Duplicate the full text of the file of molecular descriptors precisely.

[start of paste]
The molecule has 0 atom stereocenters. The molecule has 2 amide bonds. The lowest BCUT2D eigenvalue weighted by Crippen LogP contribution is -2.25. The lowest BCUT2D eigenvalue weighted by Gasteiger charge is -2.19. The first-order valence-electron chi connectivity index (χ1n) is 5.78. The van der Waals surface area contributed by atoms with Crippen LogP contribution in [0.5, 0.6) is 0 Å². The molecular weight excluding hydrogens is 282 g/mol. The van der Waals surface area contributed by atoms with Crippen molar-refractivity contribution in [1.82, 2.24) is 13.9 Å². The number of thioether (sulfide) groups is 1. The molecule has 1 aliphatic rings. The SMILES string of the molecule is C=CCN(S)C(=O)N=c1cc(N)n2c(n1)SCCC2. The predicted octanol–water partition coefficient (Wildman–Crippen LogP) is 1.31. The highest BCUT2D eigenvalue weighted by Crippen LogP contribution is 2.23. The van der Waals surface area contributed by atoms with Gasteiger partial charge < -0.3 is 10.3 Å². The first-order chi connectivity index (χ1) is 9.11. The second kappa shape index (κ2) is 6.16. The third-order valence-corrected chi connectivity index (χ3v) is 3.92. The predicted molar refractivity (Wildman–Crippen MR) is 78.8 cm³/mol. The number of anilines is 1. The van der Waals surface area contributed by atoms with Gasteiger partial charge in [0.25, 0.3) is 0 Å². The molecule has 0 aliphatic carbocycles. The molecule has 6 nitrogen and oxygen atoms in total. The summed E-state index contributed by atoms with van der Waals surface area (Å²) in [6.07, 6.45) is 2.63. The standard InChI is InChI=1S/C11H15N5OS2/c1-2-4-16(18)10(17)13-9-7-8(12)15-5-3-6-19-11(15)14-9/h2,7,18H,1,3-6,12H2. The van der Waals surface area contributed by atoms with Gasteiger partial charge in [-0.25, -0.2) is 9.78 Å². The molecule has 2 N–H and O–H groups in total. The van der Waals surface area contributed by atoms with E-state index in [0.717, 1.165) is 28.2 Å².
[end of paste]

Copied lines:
The molecule has 0 atom stereocenters. The molecule has 2 amide bonds. The lowest BCUT2D eigenvalue weighted by Crippen LogP contribution is -2.25. The lowest BCUT2D eigenvalue weighted by Gasteiger charge is -2.19. The first-order valence-electron chi connectivity index (χ1n) is 5.78. The van der Waals surface area contributed by atoms with Crippen LogP contribution in [0.5, 0.6) is 0 Å². The molecular weight excluding hydrogens is 282 g/mol. The van der Waals surface area contributed by atoms with Crippen molar-refractivity contribution in [1.82, 2.24) is 13.9 Å². The number of thioether (sulfide) groups is 1. The molecule has 1 aliphatic rings. The SMILES string of the molecule is C=CCN(S)C(=O)N=c1cc(N)n2c(n1)SCCC2. The predicted octanol–water partition coefficient (Wildman–Crippen LogP) is 1.31. The highest BCUT2D eigenvalue weighted by Crippen LogP contribution is 2.23. The van der Waals surface area contributed by atoms with Gasteiger partial charge < -0.3 is 10.3 Å². The first-order chi connectivity index (χ1) is 9.11. The second kappa shape index (κ2) is 6.16. The third-order valence-corrected chi connectivity index (χ3v) is 3.92. The predicted molar refractivity (Wildman–Crippen MR) is 78.8 cm³/mol. The number of anilines is 1. The van der Waals surface area contributed by atoms with Gasteiger partial charge in [0.25, 0.3) is 0 Å². The molecule has 0 aliphatic carbocycles. The molecule has 6 nitrogen and oxygen atoms in total. The summed E-state index contributed by atoms with van der Waals surface area (Å²) in [6.07, 6.45) is 2.63. The standard InChI is InChI=1S/C11H15N5OS2/c1-2-4-16(18)10(17)13-9-7-8(12)15-5-3-6-19-11(15)14-9/h2,7,18H,1,3-6,12H2. The van der Waals surface area contributed by atoms with Gasteiger partial charge in [-0.25, -0.2) is 9.78 Å². The molecule has 2 N–H and O–H groups in total. The van der Waals surface area contributed by atoms with E-state index in [0.717, 1.165) is 28.2 Å².